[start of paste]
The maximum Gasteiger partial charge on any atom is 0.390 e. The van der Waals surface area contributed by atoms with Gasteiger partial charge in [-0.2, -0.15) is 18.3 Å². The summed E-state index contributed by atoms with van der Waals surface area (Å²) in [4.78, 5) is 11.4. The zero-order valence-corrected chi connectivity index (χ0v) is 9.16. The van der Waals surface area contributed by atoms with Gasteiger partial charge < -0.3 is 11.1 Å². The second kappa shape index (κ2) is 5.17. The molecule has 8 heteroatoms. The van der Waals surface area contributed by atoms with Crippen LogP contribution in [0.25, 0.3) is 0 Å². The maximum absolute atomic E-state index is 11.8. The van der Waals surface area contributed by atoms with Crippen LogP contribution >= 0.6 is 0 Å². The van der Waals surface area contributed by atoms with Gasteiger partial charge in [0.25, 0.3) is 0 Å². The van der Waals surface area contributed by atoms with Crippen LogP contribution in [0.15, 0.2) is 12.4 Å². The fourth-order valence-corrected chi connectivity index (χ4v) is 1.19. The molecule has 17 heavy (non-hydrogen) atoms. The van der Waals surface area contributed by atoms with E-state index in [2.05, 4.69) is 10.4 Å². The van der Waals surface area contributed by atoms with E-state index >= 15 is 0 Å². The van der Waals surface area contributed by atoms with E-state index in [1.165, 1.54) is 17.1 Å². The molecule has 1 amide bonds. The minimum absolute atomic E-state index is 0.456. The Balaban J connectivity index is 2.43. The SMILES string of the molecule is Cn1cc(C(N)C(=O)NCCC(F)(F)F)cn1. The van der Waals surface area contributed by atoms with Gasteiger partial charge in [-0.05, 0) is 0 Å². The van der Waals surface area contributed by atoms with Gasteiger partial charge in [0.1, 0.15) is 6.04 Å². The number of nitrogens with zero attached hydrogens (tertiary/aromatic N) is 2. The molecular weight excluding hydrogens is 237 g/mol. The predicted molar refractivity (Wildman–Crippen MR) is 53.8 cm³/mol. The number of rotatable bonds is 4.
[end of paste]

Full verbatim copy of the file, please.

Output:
The maximum Gasteiger partial charge on any atom is 0.390 e. The van der Waals surface area contributed by atoms with Gasteiger partial charge in [-0.2, -0.15) is 18.3 Å². The summed E-state index contributed by atoms with van der Waals surface area (Å²) in [4.78, 5) is 11.4. The zero-order valence-corrected chi connectivity index (χ0v) is 9.16. The van der Waals surface area contributed by atoms with Gasteiger partial charge < -0.3 is 11.1 Å². The second kappa shape index (κ2) is 5.17. The molecule has 8 heteroatoms. The van der Waals surface area contributed by atoms with Crippen LogP contribution in [0.25, 0.3) is 0 Å². The maximum absolute atomic E-state index is 11.8. The van der Waals surface area contributed by atoms with Crippen LogP contribution >= 0.6 is 0 Å². The van der Waals surface area contributed by atoms with Gasteiger partial charge in [0.25, 0.3) is 0 Å². The van der Waals surface area contributed by atoms with Crippen LogP contribution in [0.15, 0.2) is 12.4 Å². The fourth-order valence-corrected chi connectivity index (χ4v) is 1.19. The molecule has 17 heavy (non-hydrogen) atoms. The van der Waals surface area contributed by atoms with E-state index in [2.05, 4.69) is 10.4 Å². The van der Waals surface area contributed by atoms with E-state index >= 15 is 0 Å². The van der Waals surface area contributed by atoms with E-state index in [1.165, 1.54) is 17.1 Å². The molecule has 1 amide bonds. The minimum absolute atomic E-state index is 0.456. The Balaban J connectivity index is 2.43. The SMILES string of the molecule is Cn1cc(C(N)C(=O)NCCC(F)(F)F)cn1. The van der Waals surface area contributed by atoms with Gasteiger partial charge in [-0.05, 0) is 0 Å². The van der Waals surface area contributed by atoms with Gasteiger partial charge in [0.1, 0.15) is 6.04 Å². The number of nitrogens with zero attached hydrogens (tertiary/aromatic N) is 2. The molecular weight excluding hydrogens is 237 g/mol. The predicted molar refractivity (Wildman–Crippen MR) is 53.8 cm³/mol. The number of rotatable bonds is 4.